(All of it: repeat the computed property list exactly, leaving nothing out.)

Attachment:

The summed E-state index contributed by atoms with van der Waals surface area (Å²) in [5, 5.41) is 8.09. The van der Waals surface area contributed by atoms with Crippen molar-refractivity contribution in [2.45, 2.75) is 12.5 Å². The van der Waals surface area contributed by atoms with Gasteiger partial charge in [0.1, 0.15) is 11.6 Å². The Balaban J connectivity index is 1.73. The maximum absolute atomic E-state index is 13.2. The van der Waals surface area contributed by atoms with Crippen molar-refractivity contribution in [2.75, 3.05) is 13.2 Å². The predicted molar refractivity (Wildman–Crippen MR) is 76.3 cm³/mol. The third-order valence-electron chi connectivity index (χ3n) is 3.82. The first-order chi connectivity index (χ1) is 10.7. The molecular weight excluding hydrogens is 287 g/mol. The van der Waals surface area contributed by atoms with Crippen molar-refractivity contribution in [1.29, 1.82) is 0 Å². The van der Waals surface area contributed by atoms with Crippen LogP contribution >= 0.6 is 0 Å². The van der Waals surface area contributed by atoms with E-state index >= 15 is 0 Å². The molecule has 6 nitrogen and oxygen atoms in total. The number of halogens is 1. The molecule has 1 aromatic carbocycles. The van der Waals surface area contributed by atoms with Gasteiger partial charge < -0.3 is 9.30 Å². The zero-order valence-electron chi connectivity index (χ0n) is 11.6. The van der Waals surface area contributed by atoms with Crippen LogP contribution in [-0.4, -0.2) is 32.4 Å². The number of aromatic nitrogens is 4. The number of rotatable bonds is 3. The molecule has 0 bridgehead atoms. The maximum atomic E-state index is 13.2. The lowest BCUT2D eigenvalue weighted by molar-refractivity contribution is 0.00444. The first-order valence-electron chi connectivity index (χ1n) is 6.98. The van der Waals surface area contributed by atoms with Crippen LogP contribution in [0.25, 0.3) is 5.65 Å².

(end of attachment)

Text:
The summed E-state index contributed by atoms with van der Waals surface area (Å²) in [5, 5.41) is 8.09. The van der Waals surface area contributed by atoms with Crippen molar-refractivity contribution in [2.45, 2.75) is 12.5 Å². The van der Waals surface area contributed by atoms with Gasteiger partial charge in [0.1, 0.15) is 11.6 Å². The Balaban J connectivity index is 1.73. The maximum absolute atomic E-state index is 13.2. The van der Waals surface area contributed by atoms with Crippen molar-refractivity contribution in [2.75, 3.05) is 13.2 Å². The predicted molar refractivity (Wildman–Crippen MR) is 76.3 cm³/mol. The third-order valence-electron chi connectivity index (χ3n) is 3.82. The first-order chi connectivity index (χ1) is 10.7. The molecular weight excluding hydrogens is 287 g/mol. The van der Waals surface area contributed by atoms with Crippen molar-refractivity contribution in [1.29, 1.82) is 0 Å². The van der Waals surface area contributed by atoms with Crippen LogP contribution >= 0.6 is 0 Å². The van der Waals surface area contributed by atoms with E-state index >= 15 is 0 Å². The molecule has 6 nitrogen and oxygen atoms in total. The number of halogens is 1. The molecule has 1 aromatic carbocycles. The van der Waals surface area contributed by atoms with Gasteiger partial charge < -0.3 is 9.30 Å². The zero-order valence-electron chi connectivity index (χ0n) is 11.6. The van der Waals surface area contributed by atoms with Crippen LogP contribution in [-0.4, -0.2) is 32.4 Å². The number of aromatic nitrogens is 4. The number of rotatable bonds is 3. The molecule has 0 bridgehead atoms. The maximum atomic E-state index is 13.2. The lowest BCUT2D eigenvalue weighted by molar-refractivity contribution is 0.00444. The first-order valence-electron chi connectivity index (χ1n) is 6.98. The van der Waals surface area contributed by atoms with Crippen LogP contribution in [0.25, 0.3) is 5.65 Å².